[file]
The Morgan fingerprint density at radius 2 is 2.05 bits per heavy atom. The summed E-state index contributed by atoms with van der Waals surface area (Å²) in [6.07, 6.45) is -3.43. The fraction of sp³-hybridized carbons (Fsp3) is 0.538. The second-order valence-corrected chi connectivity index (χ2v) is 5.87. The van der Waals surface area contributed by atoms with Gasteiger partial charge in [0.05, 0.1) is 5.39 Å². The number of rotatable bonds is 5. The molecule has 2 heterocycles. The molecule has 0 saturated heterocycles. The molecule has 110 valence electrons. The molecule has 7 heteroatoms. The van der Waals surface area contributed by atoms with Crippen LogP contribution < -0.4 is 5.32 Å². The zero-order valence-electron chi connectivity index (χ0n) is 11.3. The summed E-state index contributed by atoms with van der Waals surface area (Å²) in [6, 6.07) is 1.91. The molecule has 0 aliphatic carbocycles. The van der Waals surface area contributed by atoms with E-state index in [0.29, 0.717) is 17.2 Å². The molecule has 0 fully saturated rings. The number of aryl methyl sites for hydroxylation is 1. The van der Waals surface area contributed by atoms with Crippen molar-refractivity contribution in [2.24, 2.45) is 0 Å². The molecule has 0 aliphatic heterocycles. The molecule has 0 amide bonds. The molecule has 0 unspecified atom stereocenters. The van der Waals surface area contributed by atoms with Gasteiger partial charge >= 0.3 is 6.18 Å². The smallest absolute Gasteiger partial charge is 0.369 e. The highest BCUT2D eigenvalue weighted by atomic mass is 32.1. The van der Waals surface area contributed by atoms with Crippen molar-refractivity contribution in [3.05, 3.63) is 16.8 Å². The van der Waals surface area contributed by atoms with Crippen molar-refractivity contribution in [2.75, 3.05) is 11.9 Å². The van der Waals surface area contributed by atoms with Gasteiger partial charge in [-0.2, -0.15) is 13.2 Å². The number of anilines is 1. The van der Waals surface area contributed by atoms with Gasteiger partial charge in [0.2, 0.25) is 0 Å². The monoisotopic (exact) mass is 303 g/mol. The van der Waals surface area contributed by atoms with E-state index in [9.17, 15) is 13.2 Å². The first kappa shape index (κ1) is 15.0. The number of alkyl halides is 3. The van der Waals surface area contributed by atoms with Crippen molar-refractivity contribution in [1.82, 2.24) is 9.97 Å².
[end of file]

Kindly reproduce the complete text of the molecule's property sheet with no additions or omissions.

The Morgan fingerprint density at radius 2 is 2.05 bits per heavy atom. The summed E-state index contributed by atoms with van der Waals surface area (Å²) in [6.07, 6.45) is -3.43. The fraction of sp³-hybridized carbons (Fsp3) is 0.538. The second-order valence-corrected chi connectivity index (χ2v) is 5.87. The van der Waals surface area contributed by atoms with Gasteiger partial charge in [0.05, 0.1) is 5.39 Å². The number of rotatable bonds is 5. The molecule has 2 heterocycles. The molecule has 0 saturated heterocycles. The molecule has 110 valence electrons. The molecule has 7 heteroatoms. The van der Waals surface area contributed by atoms with Crippen LogP contribution < -0.4 is 5.32 Å². The zero-order valence-electron chi connectivity index (χ0n) is 11.3. The summed E-state index contributed by atoms with van der Waals surface area (Å²) in [6, 6.07) is 1.91. The molecule has 0 aliphatic carbocycles. The van der Waals surface area contributed by atoms with E-state index in [0.29, 0.717) is 17.2 Å². The molecule has 0 fully saturated rings. The number of aryl methyl sites for hydroxylation is 1. The van der Waals surface area contributed by atoms with Crippen molar-refractivity contribution in [2.24, 2.45) is 0 Å². The molecule has 0 aliphatic heterocycles. The molecule has 0 amide bonds. The molecule has 0 unspecified atom stereocenters. The van der Waals surface area contributed by atoms with Gasteiger partial charge >= 0.3 is 6.18 Å². The smallest absolute Gasteiger partial charge is 0.369 e. The highest BCUT2D eigenvalue weighted by atomic mass is 32.1. The van der Waals surface area contributed by atoms with Crippen molar-refractivity contribution in [3.05, 3.63) is 16.8 Å². The van der Waals surface area contributed by atoms with Crippen molar-refractivity contribution in [2.75, 3.05) is 11.9 Å². The van der Waals surface area contributed by atoms with Gasteiger partial charge in [-0.2, -0.15) is 13.2 Å². The number of anilines is 1. The van der Waals surface area contributed by atoms with Gasteiger partial charge in [0.2, 0.25) is 0 Å². The monoisotopic (exact) mass is 303 g/mol. The van der Waals surface area contributed by atoms with E-state index in [9.17, 15) is 13.2 Å². The first kappa shape index (κ1) is 15.0. The number of alkyl halides is 3. The van der Waals surface area contributed by atoms with Crippen molar-refractivity contribution in [1.82, 2.24) is 9.97 Å².